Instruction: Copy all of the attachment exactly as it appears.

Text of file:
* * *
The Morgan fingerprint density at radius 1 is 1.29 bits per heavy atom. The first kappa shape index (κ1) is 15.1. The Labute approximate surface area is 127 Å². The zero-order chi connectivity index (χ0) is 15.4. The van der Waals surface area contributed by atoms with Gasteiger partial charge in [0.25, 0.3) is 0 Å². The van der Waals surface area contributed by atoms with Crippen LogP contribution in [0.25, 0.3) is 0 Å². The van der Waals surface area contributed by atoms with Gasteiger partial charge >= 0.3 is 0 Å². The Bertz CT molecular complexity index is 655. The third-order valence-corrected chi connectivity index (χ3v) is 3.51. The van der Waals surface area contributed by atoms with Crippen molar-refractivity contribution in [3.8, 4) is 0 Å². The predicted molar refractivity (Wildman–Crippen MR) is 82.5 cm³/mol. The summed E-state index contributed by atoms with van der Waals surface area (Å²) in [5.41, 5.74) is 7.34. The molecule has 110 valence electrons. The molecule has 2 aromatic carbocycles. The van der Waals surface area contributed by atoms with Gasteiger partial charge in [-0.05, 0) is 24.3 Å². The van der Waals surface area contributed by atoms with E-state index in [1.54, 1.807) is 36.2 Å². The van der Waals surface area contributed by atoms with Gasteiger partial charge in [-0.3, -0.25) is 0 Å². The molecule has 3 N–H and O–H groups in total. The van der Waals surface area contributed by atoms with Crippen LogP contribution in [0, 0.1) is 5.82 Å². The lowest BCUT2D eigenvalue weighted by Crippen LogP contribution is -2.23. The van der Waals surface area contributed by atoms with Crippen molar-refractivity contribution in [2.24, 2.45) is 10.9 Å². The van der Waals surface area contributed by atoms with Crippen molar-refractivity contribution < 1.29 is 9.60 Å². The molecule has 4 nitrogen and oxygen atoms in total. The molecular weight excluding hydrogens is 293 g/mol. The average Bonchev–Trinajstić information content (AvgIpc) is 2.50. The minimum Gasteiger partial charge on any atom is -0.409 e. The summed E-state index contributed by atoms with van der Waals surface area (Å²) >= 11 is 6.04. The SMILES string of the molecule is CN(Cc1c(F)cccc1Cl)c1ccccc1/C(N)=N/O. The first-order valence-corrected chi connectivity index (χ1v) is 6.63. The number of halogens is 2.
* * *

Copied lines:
The Morgan fingerprint density at radius 1 is 1.29 bits per heavy atom. The first kappa shape index (κ1) is 15.1. The Labute approximate surface area is 127 Å². The zero-order chi connectivity index (χ0) is 15.4. The van der Waals surface area contributed by atoms with Gasteiger partial charge in [0.25, 0.3) is 0 Å². The van der Waals surface area contributed by atoms with Crippen LogP contribution in [0.25, 0.3) is 0 Å². The van der Waals surface area contributed by atoms with Gasteiger partial charge >= 0.3 is 0 Å². The Bertz CT molecular complexity index is 655. The third-order valence-corrected chi connectivity index (χ3v) is 3.51. The van der Waals surface area contributed by atoms with Crippen molar-refractivity contribution in [3.8, 4) is 0 Å². The predicted molar refractivity (Wildman–Crippen MR) is 82.5 cm³/mol. The summed E-state index contributed by atoms with van der Waals surface area (Å²) in [5.41, 5.74) is 7.34. The molecule has 110 valence electrons. The molecule has 2 aromatic carbocycles. The van der Waals surface area contributed by atoms with Gasteiger partial charge in [-0.05, 0) is 24.3 Å². The van der Waals surface area contributed by atoms with E-state index in [1.54, 1.807) is 36.2 Å². The van der Waals surface area contributed by atoms with Gasteiger partial charge in [-0.3, -0.25) is 0 Å². The molecule has 3 N–H and O–H groups in total. The van der Waals surface area contributed by atoms with Crippen LogP contribution in [0, 0.1) is 5.82 Å². The lowest BCUT2D eigenvalue weighted by Crippen LogP contribution is -2.23. The van der Waals surface area contributed by atoms with Crippen molar-refractivity contribution in [2.24, 2.45) is 10.9 Å². The van der Waals surface area contributed by atoms with Crippen molar-refractivity contribution < 1.29 is 9.60 Å². The molecule has 4 nitrogen and oxygen atoms in total. The molecular weight excluding hydrogens is 293 g/mol. The average Bonchev–Trinajstić information content (AvgIpc) is 2.50. The minimum Gasteiger partial charge on any atom is -0.409 e. The summed E-state index contributed by atoms with van der Waals surface area (Å²) >= 11 is 6.04. The SMILES string of the molecule is CN(Cc1c(F)cccc1Cl)c1ccccc1/C(N)=N/O. The first-order valence-corrected chi connectivity index (χ1v) is 6.63. The number of halogens is 2.